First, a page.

I know Lyn didn't want to get a dog when Mom said it was time to adopt.  However, Nikka is one of the best parts of Lyn's day.

Thursday, May 9, 2013

Contemplating the Need for Meds

Mom writes:

The past 2.5 weeks has been a real trial.  Her mood has been argumentative and hateful at times.  It seems that regardless of what I said or did, in her eyes, I was wrong.  I know it's the disease that caused this change but it didn't make it easier.  I have to admit I surprised myself at how I reacted each time.  I would thank her for pointing something out.  I would reply that I didn't realize whatever the problem was.  The entire time I would try to take a deep breath and change the subject because often redirection will help.  LOL, but not always.

A perfect example of what I'm talking about happened Monday morning.  She was working with her speech therapist, trying to tell her about the weekend.  A lady I went to high school with was in town and came here to dinner.  I decided to fix spaghetti for dinner.  I thought it'd be "safe" since it's one of Lyn's favorite meals, easy to fix and something I've done thousands of times since living in Italy.  It smelled wonderful and I thought tasted as it should.  Well, Monday I was told "not to put that stuff in it again."  The tone of voice was hateful.  I asked if she meant the bay leaf.  "No, that other stuff."  I began to name the "stuff" in the sauce.  When I said "tomato paste" the reaction was one for the books.  "Yes, that.  Never use it again because it tasted terrible."  Poor speech therapist looked shocked.  I told Lyn that I didn't have any more paste in the pantry so she could relax and change her tone of voice.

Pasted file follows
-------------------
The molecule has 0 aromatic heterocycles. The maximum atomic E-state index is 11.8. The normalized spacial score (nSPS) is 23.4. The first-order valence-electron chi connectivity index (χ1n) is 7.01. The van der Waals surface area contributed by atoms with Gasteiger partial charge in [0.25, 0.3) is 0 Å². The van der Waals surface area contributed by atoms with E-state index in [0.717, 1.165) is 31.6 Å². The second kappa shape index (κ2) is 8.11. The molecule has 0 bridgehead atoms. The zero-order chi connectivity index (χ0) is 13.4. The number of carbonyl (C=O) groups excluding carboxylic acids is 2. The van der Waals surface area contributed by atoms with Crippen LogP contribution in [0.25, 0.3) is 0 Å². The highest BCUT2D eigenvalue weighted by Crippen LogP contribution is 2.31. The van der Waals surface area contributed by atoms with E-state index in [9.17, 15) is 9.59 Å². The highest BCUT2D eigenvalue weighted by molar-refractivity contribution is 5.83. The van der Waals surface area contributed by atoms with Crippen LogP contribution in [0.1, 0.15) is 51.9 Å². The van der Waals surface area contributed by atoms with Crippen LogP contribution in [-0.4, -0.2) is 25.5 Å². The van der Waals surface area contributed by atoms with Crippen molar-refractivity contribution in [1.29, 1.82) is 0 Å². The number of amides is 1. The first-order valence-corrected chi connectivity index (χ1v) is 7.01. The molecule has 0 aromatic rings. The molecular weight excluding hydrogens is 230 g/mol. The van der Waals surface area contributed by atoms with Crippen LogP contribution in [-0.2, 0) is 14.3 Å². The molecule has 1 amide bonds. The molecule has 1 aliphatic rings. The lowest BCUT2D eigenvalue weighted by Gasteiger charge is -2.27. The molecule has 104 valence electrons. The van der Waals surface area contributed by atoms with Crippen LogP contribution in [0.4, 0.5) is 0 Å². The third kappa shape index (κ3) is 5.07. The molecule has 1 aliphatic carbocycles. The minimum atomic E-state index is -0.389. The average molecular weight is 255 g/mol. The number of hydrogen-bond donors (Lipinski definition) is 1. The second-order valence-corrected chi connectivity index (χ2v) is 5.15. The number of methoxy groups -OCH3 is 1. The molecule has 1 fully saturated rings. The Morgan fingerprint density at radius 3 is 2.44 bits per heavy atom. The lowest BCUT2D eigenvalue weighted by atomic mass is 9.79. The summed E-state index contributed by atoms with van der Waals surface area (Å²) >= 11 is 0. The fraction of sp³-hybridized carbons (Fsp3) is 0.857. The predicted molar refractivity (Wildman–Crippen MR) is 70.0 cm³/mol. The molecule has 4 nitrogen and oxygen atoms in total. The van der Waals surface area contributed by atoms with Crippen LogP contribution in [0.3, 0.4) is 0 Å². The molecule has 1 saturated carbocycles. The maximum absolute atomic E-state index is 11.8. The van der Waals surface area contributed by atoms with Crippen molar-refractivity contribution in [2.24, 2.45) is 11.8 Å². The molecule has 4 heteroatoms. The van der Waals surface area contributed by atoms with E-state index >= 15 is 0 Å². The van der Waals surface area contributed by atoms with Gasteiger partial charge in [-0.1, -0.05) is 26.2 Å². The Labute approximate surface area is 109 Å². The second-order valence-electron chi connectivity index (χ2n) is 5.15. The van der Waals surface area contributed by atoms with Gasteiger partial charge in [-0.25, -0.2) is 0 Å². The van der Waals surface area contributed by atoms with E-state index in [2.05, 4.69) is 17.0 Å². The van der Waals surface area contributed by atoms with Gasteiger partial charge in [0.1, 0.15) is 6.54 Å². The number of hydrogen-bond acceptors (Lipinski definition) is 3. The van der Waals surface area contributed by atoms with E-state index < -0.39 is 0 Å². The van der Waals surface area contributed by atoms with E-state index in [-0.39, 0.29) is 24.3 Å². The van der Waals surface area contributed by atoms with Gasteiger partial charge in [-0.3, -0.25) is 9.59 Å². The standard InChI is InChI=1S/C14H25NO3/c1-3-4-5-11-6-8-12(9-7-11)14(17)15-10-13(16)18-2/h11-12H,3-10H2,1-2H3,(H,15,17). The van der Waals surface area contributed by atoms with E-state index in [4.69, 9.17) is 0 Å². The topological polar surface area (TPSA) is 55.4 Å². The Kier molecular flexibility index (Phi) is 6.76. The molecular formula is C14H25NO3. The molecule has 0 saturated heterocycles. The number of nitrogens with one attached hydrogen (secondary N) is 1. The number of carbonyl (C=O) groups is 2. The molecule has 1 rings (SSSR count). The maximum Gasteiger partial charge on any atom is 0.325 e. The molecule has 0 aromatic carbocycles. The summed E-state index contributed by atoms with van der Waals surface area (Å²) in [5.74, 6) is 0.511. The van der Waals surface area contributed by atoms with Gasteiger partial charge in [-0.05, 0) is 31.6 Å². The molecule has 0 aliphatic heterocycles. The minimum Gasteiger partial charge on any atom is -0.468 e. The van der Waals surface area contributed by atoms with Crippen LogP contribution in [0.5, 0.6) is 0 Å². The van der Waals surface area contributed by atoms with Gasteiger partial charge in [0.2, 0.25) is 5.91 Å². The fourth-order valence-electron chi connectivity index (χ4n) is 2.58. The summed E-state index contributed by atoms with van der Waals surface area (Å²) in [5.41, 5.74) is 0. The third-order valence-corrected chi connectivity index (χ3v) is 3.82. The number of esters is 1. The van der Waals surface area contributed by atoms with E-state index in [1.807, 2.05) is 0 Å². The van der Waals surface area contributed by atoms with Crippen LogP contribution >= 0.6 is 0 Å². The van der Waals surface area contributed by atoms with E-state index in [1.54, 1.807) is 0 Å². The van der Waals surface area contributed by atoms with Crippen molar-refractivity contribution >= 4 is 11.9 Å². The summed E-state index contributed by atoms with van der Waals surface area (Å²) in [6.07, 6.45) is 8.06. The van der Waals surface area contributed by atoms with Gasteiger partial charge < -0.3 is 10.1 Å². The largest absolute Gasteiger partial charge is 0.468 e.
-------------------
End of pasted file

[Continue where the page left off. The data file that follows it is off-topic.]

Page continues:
I know the time will come, perhaps sooner than later, that we will have to use medication to curb this behavior.  As the brain dies, she will not be able to filter negative behavior.  I do not think this is the time to put her on the meds but it is time to discuss it with her medical provider.  I happen to have an appointment next week for myself and I'll ask her about it.  When, not if, the arguments get to the point of being all day, every day, she will go on medication.